The second command creates a backup folder (configBackup) to temporary backup files on the ‘config’ folder, which is where the Registry files are stored, then the third command backs up the files in the config ‘folder’ to the ‘configBackup’ folder.

Next, type these commands:

cd config\RegBack

Here, the first command moves the path to the ‘RegBack’ folder, which contains the secret backup of the Registry. Then, the second command is entered to verify the contents of the RegBack folder.

Note: If any of the file sizes of SYSTEM, SOFTWARE, SAM, SECURITY, DEFAULT shows ‘0’, stop this process as you won’t be able to restore your registry, and you may further damage your registry files.

Now enter these commands to replace the current registry files with the ones from the secret backup (RegBack):

copy /y software ..
copy /y system ..
copy /y sam ..

This will restore the registry to a previous point and fix the registry problems in your system.

This is a great way to repair or restore damaged registry hives in Windows. However, if you get the following errors when you trying to execute the above last three commands, it means the ‘RegBack’ folder is empty.

This is due to Windows 10 version 1803, and the later versions (especially Windows 11) have stopped backing up the system registry automatically. Microsoft claims they disabled this feature to reduce the overall disk space footprint of Windows, which is ridiculous since the total size of the folder is only in Megabytes.

If you open the RegBack back folder by navigating to C: → Windows → System32 → config → RegBack, you would find the RegBack folder empty. This due to as we mentioned before Microsoft disabled this feature.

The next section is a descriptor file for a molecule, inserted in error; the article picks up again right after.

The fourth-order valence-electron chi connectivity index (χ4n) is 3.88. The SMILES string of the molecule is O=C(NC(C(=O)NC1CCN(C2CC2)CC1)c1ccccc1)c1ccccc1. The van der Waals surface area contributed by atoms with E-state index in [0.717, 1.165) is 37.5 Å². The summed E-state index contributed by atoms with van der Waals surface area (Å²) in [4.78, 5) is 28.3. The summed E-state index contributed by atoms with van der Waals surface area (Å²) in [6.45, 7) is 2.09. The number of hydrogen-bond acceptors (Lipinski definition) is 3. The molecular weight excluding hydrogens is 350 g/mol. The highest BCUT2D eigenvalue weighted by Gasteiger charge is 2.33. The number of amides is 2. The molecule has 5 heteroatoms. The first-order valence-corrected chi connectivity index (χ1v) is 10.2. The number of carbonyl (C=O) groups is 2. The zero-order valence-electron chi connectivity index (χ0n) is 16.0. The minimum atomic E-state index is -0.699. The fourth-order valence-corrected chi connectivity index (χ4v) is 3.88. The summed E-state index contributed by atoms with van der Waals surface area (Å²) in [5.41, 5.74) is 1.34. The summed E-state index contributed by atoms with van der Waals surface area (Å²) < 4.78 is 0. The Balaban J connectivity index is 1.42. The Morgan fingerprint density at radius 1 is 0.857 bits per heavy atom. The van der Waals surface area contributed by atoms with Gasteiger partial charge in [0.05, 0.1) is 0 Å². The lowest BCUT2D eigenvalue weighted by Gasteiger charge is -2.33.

Re-Enable Registry Auto-Backup Manually

If you want to back up the registry automatically, you are going to have to re-enable the auto-backup feature by configuring a special registry entry. Now, let’s how to do that:

First, open Registry Editor by entering regedit in the Run command or by searching for it in the search bar.

Then, navigate to the following path or just paste it in the path bar of the Registry Editor as shown below and press Enter. It will take you directly to the ‘Configuration Manger’ folder.

Computer\HKEY_LOCAL_MACHINE\SYSTEM\CurrentControlSet\Control\Session Manager\Configuration Manager

Next, right-click the ‘Configuration Manager’ folder, click ‘New’ from the context menu, and select ‘DWORD (32-bit) Value’.

This will create a new registry entry named ‘New Value# ‘.

Now, rename the registry value to EnablePeriodicBackup. And make sure it is spelled exactly as mentioned here.

Then, double-click on the ‘EnablePeriodicBackup’ value, and set the Value data to 1. Click ‘OK’ to confirm it.

After that, close the Registry Editor, restart your computer. Once it’s booted up, go back to the ‘RegBack’ folder and you will notice it is now populated with registry hives, but each file is ‘0 KB’ in size. It means you enabled the registry backup feature, but the task is not running yet. But Windows will eventually back up the registry when the ‘Automatic Maintenance’ starts, which happens every 10 days.

When the Automatic Maintenance feature starts, it kicks off a number of tasks including the ‘RegIdleBackup’ task, which will update the RegBack folder.

You can also run the RegIdleBackup task manually and save the registry hives in the RegBack folder immediately. Here’s how:

Search for ‘Task Scheduler’ in the Windows Search and click the result to open it.

Browse to the following path in the Task Scheduler and find the RegIdleBackup task:

Task Scheduler Library > Microsoft > Windows > Registry

Right-click the ‘RegIdleBackup’ task on the right panel and select ‘Run’ in the context menu.

Now, you’ll see the Status of the task is ‘Running’. This will trigger the task to run and create a backup of the Registry hives (namely: DEFAULT, SAM, SECURITY, SOFTWARE, SYSTEM) overwriting any older backups in the RegBack folder.